An entrepreneur of Pakistani descent yesterday announced his bid to become the next president.
Mr Farid Khan Kaim Khan, 62, the chairman of marine services provider Bourbon Offshore Asia Pacific, said he intends to stand in the upcoming presidential election (PE) because he wants to “serve the nation” and feels “capable of doing so to the best of my knowledge and ability”.
This PE, due in September, has been reserved for Malay candidates after the Presidential Elections Act was amended to ensure the presidency is representative of the country’s multiracial society.
Speaking in English and Malay, Mr Farid told reporters at the Village Hotel Changi that his identity card indicates he is Pakistani but he was born in Geylang Serai and celebrates Hari Raya every year.
“I am of Pakistani descent and my wife is of Arabic descent. Yet our family and relatives speak Malay and practise the Malay culture. So I am part of the Malay community,” he said.
In his speech, Mr Farid outlined five areas of concern: the growing threat of radicalism, strengthening the trust among the people, helping the needy, enhancing Singapore’s prosperity and strengthening families.
He is the second candidate to throw his hat into the ring.
Second Chance Properties founder and chief executive officer Mohamed Salleh Marican, 67, said on May 31 that he planned to run for president.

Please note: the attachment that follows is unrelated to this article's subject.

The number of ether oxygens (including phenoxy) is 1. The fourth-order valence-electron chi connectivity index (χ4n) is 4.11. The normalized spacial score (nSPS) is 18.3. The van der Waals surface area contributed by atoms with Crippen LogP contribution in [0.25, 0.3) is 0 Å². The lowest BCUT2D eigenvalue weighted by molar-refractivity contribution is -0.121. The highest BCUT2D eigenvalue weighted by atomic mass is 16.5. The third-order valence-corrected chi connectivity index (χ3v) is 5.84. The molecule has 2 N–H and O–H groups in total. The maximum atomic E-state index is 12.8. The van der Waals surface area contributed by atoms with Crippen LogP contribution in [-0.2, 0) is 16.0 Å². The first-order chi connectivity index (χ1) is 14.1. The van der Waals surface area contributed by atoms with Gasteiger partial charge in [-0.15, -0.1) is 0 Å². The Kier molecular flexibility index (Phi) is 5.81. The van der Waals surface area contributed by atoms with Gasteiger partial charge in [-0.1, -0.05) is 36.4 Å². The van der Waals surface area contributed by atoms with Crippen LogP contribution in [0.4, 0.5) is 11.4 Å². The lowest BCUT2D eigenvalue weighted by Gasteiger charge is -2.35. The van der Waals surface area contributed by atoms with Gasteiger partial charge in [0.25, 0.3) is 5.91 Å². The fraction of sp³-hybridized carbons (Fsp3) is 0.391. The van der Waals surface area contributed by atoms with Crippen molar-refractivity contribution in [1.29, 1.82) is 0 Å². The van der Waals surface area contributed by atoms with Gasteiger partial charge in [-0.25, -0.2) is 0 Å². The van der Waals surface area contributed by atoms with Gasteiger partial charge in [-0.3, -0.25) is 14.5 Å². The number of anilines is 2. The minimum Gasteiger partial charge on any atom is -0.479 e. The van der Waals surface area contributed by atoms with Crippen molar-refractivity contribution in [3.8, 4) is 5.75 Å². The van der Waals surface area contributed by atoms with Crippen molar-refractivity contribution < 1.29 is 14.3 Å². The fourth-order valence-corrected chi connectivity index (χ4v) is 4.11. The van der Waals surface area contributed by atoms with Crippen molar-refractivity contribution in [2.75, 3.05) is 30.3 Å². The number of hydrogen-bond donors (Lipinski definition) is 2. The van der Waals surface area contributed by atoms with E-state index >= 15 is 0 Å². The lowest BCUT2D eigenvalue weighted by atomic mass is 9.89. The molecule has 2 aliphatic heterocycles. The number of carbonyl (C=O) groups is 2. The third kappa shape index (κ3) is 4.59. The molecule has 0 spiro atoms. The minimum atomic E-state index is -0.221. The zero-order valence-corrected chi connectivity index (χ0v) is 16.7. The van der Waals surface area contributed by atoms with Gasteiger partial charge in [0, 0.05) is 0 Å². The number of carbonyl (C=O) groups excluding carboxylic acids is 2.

Political analyst Mustafa Izzuddin told The New Paper that Mr Farid addressed his ethnicity head-on to clear the air in the hope of quelling any doubts about his candidacy.
“He did not want the question whether he is Malay to hijack other issues he wants to discuss, and probably anticipated it,” he said.
Associate Professor Eugene Tan, a law don at the Singapore Management University, echoed Dr Mustafa’s observations, noting that Mr Farid wanted to reassure his stakeholders by “asserting his claim to be eligible”.
He said: “Certainly now that he has indicated he would make an application, there is the question of eligibility.”
Dr Mustafa said the decision whether Mr Farid is Malay lies with the Community Committee.
Prospective candidates must submit a form to the Presidential Elections Committee (PEC) to get a certificate of eligibility, and another form to the Community Committee to declare that they are part of the Malay community to obtain a Community Certificate.
“I suspect the committee is going to stretch the definition to consider not just what you are born as, but what your experience is like, your environment, and whether or not the community sees you as Malay,” Dr Mustafa said.
Prof Tan also weighed in on another requisite – private sector candidates have to helm a company with at least $500 million in shareholder equity.
However, the PEC has the discretion to waive this requirement.
Bourbon Offshore Asia Pacific, a subsidiary of a French multinational marine company, reportedly has shareholder equity of US$300 million (S$415 million), but Mr Farid said he is confident of qualifying.
Mr Farid, who is married to Madam Naeemah Shaikh Abu Bakar, 61, with a daughter, 23, and son, 18, has been with the company for more than 10 years.
It has about 800 workers in the region.
Said Prof Tan: “If it does not appear that he qualifies outright, then he will have to go under the discretionary route, and the PEC will have to decide.”